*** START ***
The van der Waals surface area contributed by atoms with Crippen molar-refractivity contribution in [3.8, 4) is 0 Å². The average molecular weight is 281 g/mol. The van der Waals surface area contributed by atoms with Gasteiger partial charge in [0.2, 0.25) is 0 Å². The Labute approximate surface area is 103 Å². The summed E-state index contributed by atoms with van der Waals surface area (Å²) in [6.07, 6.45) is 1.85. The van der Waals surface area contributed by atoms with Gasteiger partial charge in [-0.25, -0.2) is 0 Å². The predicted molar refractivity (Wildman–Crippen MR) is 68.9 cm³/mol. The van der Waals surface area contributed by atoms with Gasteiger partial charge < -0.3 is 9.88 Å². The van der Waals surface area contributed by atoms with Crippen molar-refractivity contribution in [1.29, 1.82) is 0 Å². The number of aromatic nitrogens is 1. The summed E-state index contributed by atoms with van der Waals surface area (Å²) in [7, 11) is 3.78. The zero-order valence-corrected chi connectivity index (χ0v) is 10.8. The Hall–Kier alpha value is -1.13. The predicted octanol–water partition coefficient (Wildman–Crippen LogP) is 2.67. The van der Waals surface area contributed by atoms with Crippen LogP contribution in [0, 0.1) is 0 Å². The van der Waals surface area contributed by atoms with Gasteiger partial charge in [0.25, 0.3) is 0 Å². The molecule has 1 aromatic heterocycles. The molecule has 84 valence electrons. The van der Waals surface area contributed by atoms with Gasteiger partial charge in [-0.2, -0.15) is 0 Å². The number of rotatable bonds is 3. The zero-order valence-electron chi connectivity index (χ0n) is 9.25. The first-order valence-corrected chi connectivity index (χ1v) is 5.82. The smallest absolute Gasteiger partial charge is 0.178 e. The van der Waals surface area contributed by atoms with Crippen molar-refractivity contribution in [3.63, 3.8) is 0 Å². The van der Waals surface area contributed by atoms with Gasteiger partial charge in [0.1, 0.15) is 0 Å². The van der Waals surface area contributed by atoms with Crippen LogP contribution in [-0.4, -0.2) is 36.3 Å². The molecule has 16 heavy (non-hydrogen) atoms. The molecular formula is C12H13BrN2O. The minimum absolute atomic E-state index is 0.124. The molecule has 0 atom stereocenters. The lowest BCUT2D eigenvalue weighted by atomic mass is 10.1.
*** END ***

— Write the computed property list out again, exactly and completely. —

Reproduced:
The van der Waals surface area contributed by atoms with Crippen molar-refractivity contribution in [3.8, 4) is 0 Å². The average molecular weight is 281 g/mol. The van der Waals surface area contributed by atoms with Gasteiger partial charge in [0.2, 0.25) is 0 Å². The Labute approximate surface area is 103 Å². The summed E-state index contributed by atoms with van der Waals surface area (Å²) in [6.07, 6.45) is 1.85. The van der Waals surface area contributed by atoms with Gasteiger partial charge in [-0.25, -0.2) is 0 Å². The predicted molar refractivity (Wildman–Crippen MR) is 68.9 cm³/mol. The van der Waals surface area contributed by atoms with Gasteiger partial charge < -0.3 is 9.88 Å². The van der Waals surface area contributed by atoms with Crippen molar-refractivity contribution in [1.29, 1.82) is 0 Å². The number of aromatic nitrogens is 1. The summed E-state index contributed by atoms with van der Waals surface area (Å²) in [7, 11) is 3.78. The zero-order valence-corrected chi connectivity index (χ0v) is 10.8. The Hall–Kier alpha value is -1.13. The predicted octanol–water partition coefficient (Wildman–Crippen LogP) is 2.67. The van der Waals surface area contributed by atoms with Crippen LogP contribution in [0, 0.1) is 0 Å². The van der Waals surface area contributed by atoms with Gasteiger partial charge in [0.25, 0.3) is 0 Å². The molecule has 1 aromatic heterocycles. The molecule has 84 valence electrons. The van der Waals surface area contributed by atoms with Gasteiger partial charge in [-0.2, -0.15) is 0 Å². The number of rotatable bonds is 3. The zero-order valence-electron chi connectivity index (χ0n) is 9.25. The first-order valence-corrected chi connectivity index (χ1v) is 5.82. The smallest absolute Gasteiger partial charge is 0.178 e. The van der Waals surface area contributed by atoms with Crippen molar-refractivity contribution in [3.63, 3.8) is 0 Å². The van der Waals surface area contributed by atoms with Gasteiger partial charge in [0.1, 0.15) is 0 Å². The van der Waals surface area contributed by atoms with Crippen LogP contribution in [-0.4, -0.2) is 36.3 Å². The molecule has 16 heavy (non-hydrogen) atoms. The molecular formula is C12H13BrN2O. The minimum absolute atomic E-state index is 0.124. The molecule has 0 atom stereocenters. The lowest BCUT2D eigenvalue weighted by atomic mass is 10.1.